Obesity & adipokines
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Adipose tissue as an endocrine organ: ...
Adipose tissue as an endocrine organ:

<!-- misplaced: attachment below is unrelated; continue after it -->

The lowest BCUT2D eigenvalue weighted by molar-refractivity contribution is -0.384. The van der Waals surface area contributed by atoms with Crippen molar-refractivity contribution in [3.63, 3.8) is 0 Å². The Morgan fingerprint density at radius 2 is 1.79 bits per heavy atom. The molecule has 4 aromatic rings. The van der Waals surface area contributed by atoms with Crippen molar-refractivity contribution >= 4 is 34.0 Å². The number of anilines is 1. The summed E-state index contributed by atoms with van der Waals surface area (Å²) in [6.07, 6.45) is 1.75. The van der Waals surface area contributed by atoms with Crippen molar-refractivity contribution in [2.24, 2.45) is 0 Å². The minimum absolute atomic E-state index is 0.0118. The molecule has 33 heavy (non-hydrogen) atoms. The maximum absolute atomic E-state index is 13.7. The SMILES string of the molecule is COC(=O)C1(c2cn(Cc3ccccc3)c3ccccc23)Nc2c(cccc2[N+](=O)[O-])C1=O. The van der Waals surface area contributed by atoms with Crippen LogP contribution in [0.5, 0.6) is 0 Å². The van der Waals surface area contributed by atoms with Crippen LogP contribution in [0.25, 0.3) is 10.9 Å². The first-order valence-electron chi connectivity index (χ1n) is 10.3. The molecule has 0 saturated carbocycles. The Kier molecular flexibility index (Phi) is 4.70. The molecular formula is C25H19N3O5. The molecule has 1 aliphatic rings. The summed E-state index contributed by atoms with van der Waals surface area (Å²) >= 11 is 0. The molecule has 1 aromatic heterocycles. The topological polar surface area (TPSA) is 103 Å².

Adipose tissue has been recognized as the quantitatively most important energy store of the human body for many years, in addition to its functions as mechanical and thermal insulator. During the last 10 years, adipose tissue has come into focus as an endocrine organ important for development of many diseases related to obesity including insulin resistance, type 2 diabetes, dyslipidemia, hypertension and cardiovascular disease. Adipose tissue secretes a variety of bioactive peptides that play important roles in insulin action, energy homeostasis, inflammation, and cell growth. These secretory proteins from the adipose organ are named adipokines and have many physiological effects on different organs including the brain, bone, reproductive organs, liver, skeletal muscles, immune cells and blood vessels. Adipokines may locally regulate fat mass by modulating adipocyte size/number or angiogenesis and inversely increased fat mass leads to dysregulation of adipocyte functions.
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